Then.People ask, “What’s with the pirates?” The Battle of the Capes was a classic sea battle. Not so the battles by pirates. George H. Patton’s “Patriot Pirates: The Privateer War for Freedom and Fortune in the American Revolution” presents another story. Here is the tale of America’s insurgency against the British merchant ships and Navy.  It was called privateering. This excerpt recounts the gruesome experiences of Andrew Sherburne. He sailed in the young Continental Navy and abroad a privateer ship during the American Revolution. 

Patriot Pirates“The 18-gun sloop Ranger was outfitted at Portsmouth, New Hampshire, by John Langdon in 1777. It wreaked havoc off Scotland and Ireland under John Paul Jones. After Jones was detached to command Bonhomme Richard two years later, Ranger returned to refit for a cruise to the Caribbean.”

“Visiting the town waterfront with his father one day, young Andrew Sherburne found it a stirring pageant of color and industry.’ Ships were building, prizes taken from the enemy unloading, privateers were fitting out, standards waved on the forts and batteries, the exercising of soldiers, the roar of cannon, the sound of martial music and the call for volunteers so infatuated me that I was filled with anxiety to become an actor in the scene of war.'”

“His father let him join Ranger’s crew only because it was ‘in service of Congress’ and not a seedy privateer. Life on shipboard introduced the boy to boxing, drinking, and the ‘abominable practice’ of cursing.”

“He waited on Ranger’s officers and ‘in time of action’ carried ammunition to ‘the third gun from the bow.’ One prize was the three-deck Holderness. They looted cotton, sugar, rum, and spices. And that made the voyage a hit. Because it was armed with 22 cannon, the transport was designated a warship and thus awarded 100 percent.”

“Sherbume’s naval salary was $6.66 a month. His share of Holderness’s loot was ‘one ton of sugar, from thirty to forty gallons of fourth-proof Jamaica rum, about twenty pounds of cotton, approximately twenty pounds of ginger, log-wood, and allspice, and about $700 in paper money equal to onePirateshundred dollars in specie.’ At age fourteen, he’d become his family’s star breadwinner.”

“In the spring of 1780 Ranger took part in the failed defense of Charleston against an assault of British land and naval forces. It was Sherburne’s first heavy combat. Captured, he was shocked by the spectacle of redcoat ‘hurried into eternity’ by accidentally sparking a storehouse of gunpowder.”

“Sherburne got back to Portsmouth within a few months. He found his family in shambles. His father and older brother had been lost at sea aboard trade ships. His motherwas working as a seamstress to support her two daughters and youngest son.”

“‘Almost sixteen and pretty well grown,’ Sherburne gave in to a recruiter’s persuasion, to ‘take a short cruise in a fine schooner and make your fortune.’ He joined the ‘jovial company’ of the privateer Greyhound. ‘She had between twenty and thirty boys, some of them not a dozen years old.'”

Pirate flag“Dispatched with a small crew to sail Greyhound’s first prize back to port, Sherburne soon detected that his prize master was ‘completely deranged.’ The man had deserted from the Royal Navy, now consumed with dread of recapture. His anxiety drove him to fold his clothes neatly on deck one night. He jumped naked over the side and disappeared.”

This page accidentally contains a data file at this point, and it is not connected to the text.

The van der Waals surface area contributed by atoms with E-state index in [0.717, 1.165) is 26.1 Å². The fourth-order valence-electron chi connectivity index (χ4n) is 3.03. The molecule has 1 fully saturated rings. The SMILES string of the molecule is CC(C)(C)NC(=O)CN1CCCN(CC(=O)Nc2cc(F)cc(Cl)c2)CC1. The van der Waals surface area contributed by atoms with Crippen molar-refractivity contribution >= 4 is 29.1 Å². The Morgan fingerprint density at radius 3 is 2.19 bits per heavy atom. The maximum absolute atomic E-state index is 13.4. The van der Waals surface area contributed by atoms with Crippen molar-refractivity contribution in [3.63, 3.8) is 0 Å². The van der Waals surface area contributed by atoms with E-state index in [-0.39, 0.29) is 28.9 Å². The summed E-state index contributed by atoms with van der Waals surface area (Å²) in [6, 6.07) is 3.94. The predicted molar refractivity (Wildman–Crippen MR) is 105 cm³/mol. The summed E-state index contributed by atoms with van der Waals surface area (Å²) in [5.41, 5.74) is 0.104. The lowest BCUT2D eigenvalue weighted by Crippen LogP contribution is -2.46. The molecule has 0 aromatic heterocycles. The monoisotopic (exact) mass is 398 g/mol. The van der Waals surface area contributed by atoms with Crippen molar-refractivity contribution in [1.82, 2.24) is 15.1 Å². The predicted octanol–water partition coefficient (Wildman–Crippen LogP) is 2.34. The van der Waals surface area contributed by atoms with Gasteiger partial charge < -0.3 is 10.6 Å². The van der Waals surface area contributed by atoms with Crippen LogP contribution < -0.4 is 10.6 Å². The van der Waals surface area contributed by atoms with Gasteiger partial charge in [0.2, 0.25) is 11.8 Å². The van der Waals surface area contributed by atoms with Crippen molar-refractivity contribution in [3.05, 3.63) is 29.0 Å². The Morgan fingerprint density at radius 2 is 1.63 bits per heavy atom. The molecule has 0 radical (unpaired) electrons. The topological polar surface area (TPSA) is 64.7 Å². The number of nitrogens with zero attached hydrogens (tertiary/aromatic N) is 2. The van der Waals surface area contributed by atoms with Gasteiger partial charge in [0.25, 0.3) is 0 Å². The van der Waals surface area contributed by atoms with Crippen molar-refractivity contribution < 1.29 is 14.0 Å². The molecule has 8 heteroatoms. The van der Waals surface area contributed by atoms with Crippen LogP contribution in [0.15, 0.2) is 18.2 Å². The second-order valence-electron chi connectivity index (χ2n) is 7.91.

“Run down and boarded by British privateers, Sherburne and the rest of the prize crew became incarcerated in a Canadian village. Earlier, it had been previously ‘visited’ by American raiders who’d plundered its stores and terrorized its citizens. Fortunately, a Royal Navy ship, Duchess of Cumberland came to take the prisoners to Newfoundland for exchange.”

“On the way, a gale whipped up and drove the vessel onto the rocks. A column of seawater gushed into the hold. The helmsman got thrown overboard and crushed between the hull and the rocks. Two sailors swam to shore clinging to a wooden spar to which a rope was tied. Sherburne became the fifteenth man to pull himself along it through the raging surf. Then the survivors trudged to the nearest port, where the Americans wound up on a British transport bound for Plymouth, England.”

“There, a court of ‘elderly judge all wore large white wigs.’ They sentenced Sherburne to Mill Prison ‘for rebellion, piracy, and high treason on His Majesty’s high seas.’ When released in the spring of 1781 malnutrition had taken its toll. ‘I walked poorly even with two canes.'”

Pirates“Disembarking in Salem, he learned that Greyhound had taken a valuable prize and its original crewmembers were entitled to ‘sixty-three pounds sterling each.’ But having left his mother power of attorney in his absence, he found that she’d drawn his money and spent it. Then, still lame and gaunt from his captivity, he signed on to Scorpion. The transport carried eight small guns and a letter of marque. The letter entitled it to take prizes during its trade run to the West Indies. Of course, he would have preferred to remain on land and convalesce, ‘but this business would not do to live by.'”

“Eighteen months later he would return to Portsmouth after trekking overland from Rhode Island. Meeting him at the outskirts of town, his younger brother almost fainted at the sight of ‘my bones projecting’ beneath the skin. At last, Sherburne staggered the rest of the way home on his brother’s arm and collapsed into bed, where he remained for twenty days. ‘I was very unwell,’ he wrote.”

Reprinted and condensed courtesy of the Museum of the American Revolution in Philadelphia

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